POOP FOUNTAIN! by Tom Angleberger
Released: May 1, 2007

"He takes up too much space filling in backstory, but the trio's 'adventure' is credibly worked out, engagingly related and, unsurprisingly, likely to be greeted with howls of laughter by second-graders of all ages. (Fiction. 7-10)"
"Yeah, it's kind of second-grade, I know, but once the word poop has been said fifty times, the fifty-first time is twice as funny. Try it." Read full book review >
ZEN SHORTS by Jon J Muth
Kirkus Star
by Jon J Muth, illustrated by Jon J Muth
Released: March 1, 2005

"The Buddha lurks in the details here: Every word and image comes to make as perfect a picture book as can be. (author's note) (Picture book. 5-9)"
Limpidly beautiful watercolors and a wry, puckish gentleness mark these three Zen stories, one for each of three children. Read full book review >

Firefightin' Sam by Michael J. Hughes
Released: Sept. 16, 2002

"Hughes is to be commended, and his book recommended, for balancing its realism with its positive message."
This debut YA novel about an aspiring firefighter aims to entertain and inform young readers while also keeping them on the straight and narrow. Read full book review >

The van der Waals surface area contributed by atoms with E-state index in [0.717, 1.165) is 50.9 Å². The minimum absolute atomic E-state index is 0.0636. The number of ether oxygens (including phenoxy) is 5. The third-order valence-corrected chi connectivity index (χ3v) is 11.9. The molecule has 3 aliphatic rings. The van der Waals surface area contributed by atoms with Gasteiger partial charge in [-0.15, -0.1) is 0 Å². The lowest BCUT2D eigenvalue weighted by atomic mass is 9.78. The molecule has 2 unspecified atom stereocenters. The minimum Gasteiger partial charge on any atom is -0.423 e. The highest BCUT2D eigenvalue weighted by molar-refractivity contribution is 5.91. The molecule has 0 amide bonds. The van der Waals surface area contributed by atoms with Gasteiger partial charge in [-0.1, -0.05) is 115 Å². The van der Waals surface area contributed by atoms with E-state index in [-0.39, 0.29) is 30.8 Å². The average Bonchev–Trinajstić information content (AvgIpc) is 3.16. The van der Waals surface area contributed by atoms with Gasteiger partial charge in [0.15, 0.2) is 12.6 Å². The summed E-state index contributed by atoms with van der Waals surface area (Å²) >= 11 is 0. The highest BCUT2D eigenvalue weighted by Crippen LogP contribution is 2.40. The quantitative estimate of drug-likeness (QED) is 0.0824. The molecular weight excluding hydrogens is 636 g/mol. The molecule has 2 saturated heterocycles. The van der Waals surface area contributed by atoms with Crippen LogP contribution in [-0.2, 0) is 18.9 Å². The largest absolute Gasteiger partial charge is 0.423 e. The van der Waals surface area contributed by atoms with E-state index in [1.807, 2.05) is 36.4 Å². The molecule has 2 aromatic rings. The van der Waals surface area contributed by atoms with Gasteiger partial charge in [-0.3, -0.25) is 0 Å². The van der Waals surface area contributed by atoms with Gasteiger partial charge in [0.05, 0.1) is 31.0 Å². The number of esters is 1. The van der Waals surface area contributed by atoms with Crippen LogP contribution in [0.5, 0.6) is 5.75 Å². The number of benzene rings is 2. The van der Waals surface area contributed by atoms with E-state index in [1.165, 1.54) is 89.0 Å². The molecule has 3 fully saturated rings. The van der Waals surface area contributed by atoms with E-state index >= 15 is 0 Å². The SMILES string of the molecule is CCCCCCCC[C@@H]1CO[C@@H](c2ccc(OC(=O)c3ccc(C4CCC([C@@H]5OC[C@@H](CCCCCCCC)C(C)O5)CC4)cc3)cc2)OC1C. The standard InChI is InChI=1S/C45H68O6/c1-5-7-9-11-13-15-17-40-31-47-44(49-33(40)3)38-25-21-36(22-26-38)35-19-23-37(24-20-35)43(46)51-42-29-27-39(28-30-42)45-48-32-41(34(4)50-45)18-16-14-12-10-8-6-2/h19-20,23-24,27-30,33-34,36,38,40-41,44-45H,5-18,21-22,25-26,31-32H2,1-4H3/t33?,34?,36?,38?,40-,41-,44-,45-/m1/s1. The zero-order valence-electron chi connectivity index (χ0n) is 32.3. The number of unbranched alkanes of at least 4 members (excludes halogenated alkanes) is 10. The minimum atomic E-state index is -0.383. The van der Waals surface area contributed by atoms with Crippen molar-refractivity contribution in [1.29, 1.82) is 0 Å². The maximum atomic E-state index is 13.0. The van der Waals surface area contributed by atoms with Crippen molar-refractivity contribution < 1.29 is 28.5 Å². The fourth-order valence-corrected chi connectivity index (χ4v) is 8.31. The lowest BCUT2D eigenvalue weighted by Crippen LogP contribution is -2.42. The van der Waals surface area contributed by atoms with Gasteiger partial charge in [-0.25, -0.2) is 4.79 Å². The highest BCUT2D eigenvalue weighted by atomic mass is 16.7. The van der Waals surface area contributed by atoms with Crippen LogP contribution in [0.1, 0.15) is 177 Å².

Released: Nov. 1, 1999

"Closing on a cheery note with a look at new baby customs in several parts of the world, this provides sensible, reassuring answers to readers' questions and concerns, and interrupts the rain of information with occasional silliness. (index) (Nonfiction. 8-10)"
Harris and Emberley fill the gap between their picture book, Happy Birth Day (1996), and the instant-classic It's Perfectly Normal (1994) with this equally sensitive, good-humored take on love and sex, puberty, genetics, pregnancy, and related topics, from sibling rivalry to HIV. Read full book review >
DOCTOR WHITE by Jane Goodall
Released: March 1, 1999

"Litty's watercolors beautifully illustrate this tale about the healing power of love. (Picture book. 5-8)"
A sweet and heartwarming true story about a little white dog, who curled up on the beds of very sick children in a Children's Hospital in London and healed them with his warmth and love. Dr. White's tail thumped, his black nose snuggled, he licked sick hands, and critically ill children recovered. Read full book review >